Monday, February 24, 2014

Broken Heart Syndrome

In today's Medical Monday blog, I'll be discussing the Takotsubo Syndrome.  Also known as the Broken Heart Syndrome, this disease shows that dying from a broken heart (or a "curse" or severe fright) isn't just a folkloric motif to enhance a good ghost story...its real!


It's been ten days, but I hope everyone had a wonderful Valentine's Day just the same!  While many paranormal blogs written on that day brought you touching tales of love from beyond the grave or some of the crazy cool and often morbid origins of the holiday, I wanted to do something a TAD different to celebrate.  One of my interests in the paranormal field is researching strange and bizarre medical conditions that can be mistaken for having supernatural origins.  So, to combine the holiday with that theme, I give you...

Takotsubo Syndrome

Takotsubo Syndrome goes by many names, but is often referred to as the Broken Heart Syndrome.  Paranormal folklore is filled with tales of (mostly) young women dying of a broken heart, either from a love interest who failed to come back to her because of death or another woman, or one whom she was forbidden to be with, thanks to an unreasonable father who felt the young man in question was not good enough for his daughter.  The daughter then comes back to haunt the homestead or place of death, waiting for her loved one to claim her.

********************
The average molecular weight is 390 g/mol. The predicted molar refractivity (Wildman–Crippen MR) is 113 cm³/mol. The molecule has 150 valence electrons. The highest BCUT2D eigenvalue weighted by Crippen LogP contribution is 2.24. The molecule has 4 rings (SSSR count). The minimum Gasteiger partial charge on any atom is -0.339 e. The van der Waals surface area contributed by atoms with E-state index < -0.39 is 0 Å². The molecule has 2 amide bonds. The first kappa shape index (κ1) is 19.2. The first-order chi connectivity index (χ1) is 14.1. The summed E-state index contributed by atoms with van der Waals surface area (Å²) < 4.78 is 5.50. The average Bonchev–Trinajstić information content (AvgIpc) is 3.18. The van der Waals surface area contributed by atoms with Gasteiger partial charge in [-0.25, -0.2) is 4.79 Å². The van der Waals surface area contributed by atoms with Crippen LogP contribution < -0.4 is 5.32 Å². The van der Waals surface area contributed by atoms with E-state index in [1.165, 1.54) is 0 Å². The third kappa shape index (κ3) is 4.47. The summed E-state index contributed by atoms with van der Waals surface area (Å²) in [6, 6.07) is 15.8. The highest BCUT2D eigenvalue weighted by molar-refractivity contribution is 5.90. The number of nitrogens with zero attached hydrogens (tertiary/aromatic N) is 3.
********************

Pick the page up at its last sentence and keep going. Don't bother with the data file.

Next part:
When historical records are accessed, however, most of the time the cause of death for the young woman is listed as something completely different, leading many to believe that the idea of dying of a broken heart is just a romanticized notion...a perfect ingredient for a ghost tale.

But, in a rare instance, science has lent a helping hand to folklore, and it can be shown that dying from a broken heart is a very real possibility. Since the onset of the syndrome isn't limited to a broken heart, the label of stress-induced cardiomy is often used as well.

Whatever you choose to call it, this is a REAL phenomenon that covers a variety of scenarios.  The grief from losing a loved one, a severe fright, or even the prolonged anxiety associated with believing one has had a "curse" placed upon them can lead to Takotsubo Syndrome, which leaves some pretty recognizable biological earmarks.  This handy infographic from the New Englad Journal of Medicine does a nice job summing up what happens to you.


Luckily, the affects from the Broken Heart Syndrome don't always have to be fatal, and in fact, with modern medicine, only about 20% of cases result in death, with the majority clearing up completely in less than 2 months.  According to Harvard Medical School, the syndrome causes a weakening of the left ventricle, brought about my a shock of stress hormones (ie, adrenaline) "stunning" the heart and preventing it from contracting correctly.  Symptoms include shortness of breath and chest pains, just like a heart attack, but show up on EKGs as a ballooning in the lower part of the left ventricle.  In fact, its that ballooning affect that gives the disorder its Takotsubo name--- the ballooning ventricle looks just like a tako-tsubo, a pot used by Japanese fisherman to trap octopuses.  It is believed that 90% of all cases of this disorder affect women.


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